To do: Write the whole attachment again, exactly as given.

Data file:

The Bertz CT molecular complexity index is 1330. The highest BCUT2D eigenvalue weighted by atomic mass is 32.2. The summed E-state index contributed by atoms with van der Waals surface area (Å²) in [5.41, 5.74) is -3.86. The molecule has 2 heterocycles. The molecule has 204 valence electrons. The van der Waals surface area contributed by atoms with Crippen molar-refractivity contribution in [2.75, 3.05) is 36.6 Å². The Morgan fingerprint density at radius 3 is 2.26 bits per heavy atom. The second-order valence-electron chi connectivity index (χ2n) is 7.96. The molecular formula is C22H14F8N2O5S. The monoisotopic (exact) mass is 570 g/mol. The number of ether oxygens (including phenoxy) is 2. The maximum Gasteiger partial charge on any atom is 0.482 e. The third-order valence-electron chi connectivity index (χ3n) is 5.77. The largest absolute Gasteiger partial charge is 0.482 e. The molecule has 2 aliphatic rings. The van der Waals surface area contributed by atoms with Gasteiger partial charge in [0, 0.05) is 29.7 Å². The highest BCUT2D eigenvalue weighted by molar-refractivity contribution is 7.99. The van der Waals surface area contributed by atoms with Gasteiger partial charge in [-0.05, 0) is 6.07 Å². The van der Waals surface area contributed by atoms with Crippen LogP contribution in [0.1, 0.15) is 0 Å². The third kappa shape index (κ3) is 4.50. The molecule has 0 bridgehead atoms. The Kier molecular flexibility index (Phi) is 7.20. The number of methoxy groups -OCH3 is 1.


The Bertz CT molecular complexity index is 1330. The highest BCUT2D eigenvalue weighted by atomic mass is 32.2. The summed E-state index contributed by atoms with van der Waals surface area (Å²) in [5.41, 5.74) is -3.86. The molecule has 2 heterocycles. The molecule has 204 valence electrons. The van der Waals surface area contributed by atoms with Crippen molar-refractivity contribution in [2.75, 3.05) is 36.6 Å². The Morgan fingerprint density at radius 3 is 2.26 bits per heavy atom. The second-order valence-electron chi connectivity index (χ2n) is 7.96. The molecular formula is C22H14F8N2O5S. The monoisotopic (exact) mass is 570 g/mol. The number of ether oxygens (including phenoxy) is 2. The maximum Gasteiger partial charge on any atom is 0.482 e. The third-order valence-electron chi connectivity index (χ3n) is 5.77. The largest absolute Gasteiger partial charge is 0.482 e. The molecule has 2 aliphatic rings. The van der Waals surface area contributed by atoms with Gasteiger partial charge in [0, 0.05) is 29.7 Å². The highest BCUT2D eigenvalue weighted by molar-refractivity contribution is 7.99. The van der Waals surface area contributed by atoms with Gasteiger partial charge in [-0.05, 0) is 6.07 Å². The van der Waals surface area contributed by atoms with Crippen LogP contribution in [0.1, 0.15) is 0 Å². The third kappa shape index (κ3) is 4.50. The molecule has 0 bridgehead atoms. The Kier molecular flexibility index (Phi) is 7.20. The number of methoxy groups -OCH3 is 1.